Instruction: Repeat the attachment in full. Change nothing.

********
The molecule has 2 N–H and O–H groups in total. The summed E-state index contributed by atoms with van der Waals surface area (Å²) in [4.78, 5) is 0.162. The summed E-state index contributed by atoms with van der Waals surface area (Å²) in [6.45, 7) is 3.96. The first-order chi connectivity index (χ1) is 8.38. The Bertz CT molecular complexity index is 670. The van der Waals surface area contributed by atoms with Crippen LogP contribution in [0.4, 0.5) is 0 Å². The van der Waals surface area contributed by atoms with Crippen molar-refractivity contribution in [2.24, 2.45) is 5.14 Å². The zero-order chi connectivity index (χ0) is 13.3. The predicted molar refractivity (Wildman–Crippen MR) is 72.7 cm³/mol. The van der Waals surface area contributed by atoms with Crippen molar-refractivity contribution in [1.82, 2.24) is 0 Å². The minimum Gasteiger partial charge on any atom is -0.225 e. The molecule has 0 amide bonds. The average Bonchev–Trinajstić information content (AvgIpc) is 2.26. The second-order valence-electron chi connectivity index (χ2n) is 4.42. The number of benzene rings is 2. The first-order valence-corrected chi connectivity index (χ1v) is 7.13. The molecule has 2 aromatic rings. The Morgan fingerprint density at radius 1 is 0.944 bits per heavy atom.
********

The molecule has 2 N–H and O–H groups in total. The summed E-state index contributed by atoms with van der Waals surface area (Å²) in [4.78, 5) is 0.162. The summed E-state index contributed by atoms with van der Waals surface area (Å²) in [6.45, 7) is 3.96. The first-order chi connectivity index (χ1) is 8.38. The Bertz CT molecular complexity index is 670. The van der Waals surface area contributed by atoms with Crippen LogP contribution in [0.4, 0.5) is 0 Å². The van der Waals surface area contributed by atoms with Crippen molar-refractivity contribution in [2.24, 2.45) is 5.14 Å². The zero-order chi connectivity index (χ0) is 13.3. The predicted molar refractivity (Wildman–Crippen MR) is 72.7 cm³/mol. The van der Waals surface area contributed by atoms with Crippen molar-refractivity contribution in [1.82, 2.24) is 0 Å². The minimum Gasteiger partial charge on any atom is -0.225 e. The molecule has 0 amide bonds. The average Bonchev–Trinajstić information content (AvgIpc) is 2.26. The second-order valence-electron chi connectivity index (χ2n) is 4.42. The number of benzene rings is 2. The first-order valence-corrected chi connectivity index (χ1v) is 7.13. The molecule has 2 aromatic rings. The Morgan fingerprint density at radius 1 is 0.944 bits per heavy atom.